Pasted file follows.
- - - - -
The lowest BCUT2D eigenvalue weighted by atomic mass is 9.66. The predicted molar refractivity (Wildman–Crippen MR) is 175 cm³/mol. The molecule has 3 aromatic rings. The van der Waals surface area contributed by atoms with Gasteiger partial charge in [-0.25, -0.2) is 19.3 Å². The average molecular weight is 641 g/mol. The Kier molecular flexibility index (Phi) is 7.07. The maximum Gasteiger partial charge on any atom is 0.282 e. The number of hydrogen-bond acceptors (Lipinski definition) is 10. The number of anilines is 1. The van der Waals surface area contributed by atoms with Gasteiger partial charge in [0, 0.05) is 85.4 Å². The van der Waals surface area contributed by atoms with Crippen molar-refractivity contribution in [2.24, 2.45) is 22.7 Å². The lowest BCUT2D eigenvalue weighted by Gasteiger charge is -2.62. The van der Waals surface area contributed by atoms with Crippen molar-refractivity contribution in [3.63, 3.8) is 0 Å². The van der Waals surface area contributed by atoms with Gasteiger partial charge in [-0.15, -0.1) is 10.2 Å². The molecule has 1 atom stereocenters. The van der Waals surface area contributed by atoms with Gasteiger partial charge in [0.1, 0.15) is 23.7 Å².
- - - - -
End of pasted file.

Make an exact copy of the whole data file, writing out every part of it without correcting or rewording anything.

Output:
The lowest BCUT2D eigenvalue weighted by atomic mass is 9.66. The predicted molar refractivity (Wildman–Crippen MR) is 175 cm³/mol. The molecule has 3 aromatic rings. The van der Waals surface area contributed by atoms with Gasteiger partial charge in [-0.25, -0.2) is 19.3 Å². The average molecular weight is 641 g/mol. The Kier molecular flexibility index (Phi) is 7.07. The maximum Gasteiger partial charge on any atom is 0.282 e. The number of hydrogen-bond acceptors (Lipinski definition) is 10. The number of anilines is 1. The van der Waals surface area contributed by atoms with Gasteiger partial charge in [0, 0.05) is 85.4 Å². The van der Waals surface area contributed by atoms with Crippen molar-refractivity contribution in [2.24, 2.45) is 22.7 Å². The lowest BCUT2D eigenvalue weighted by Gasteiger charge is -2.62. The van der Waals surface area contributed by atoms with Crippen molar-refractivity contribution in [3.63, 3.8) is 0 Å². The van der Waals surface area contributed by atoms with Gasteiger partial charge in [-0.15, -0.1) is 10.2 Å². The molecule has 1 atom stereocenters. The van der Waals surface area contributed by atoms with Gasteiger partial charge in [0.1, 0.15) is 23.7 Å².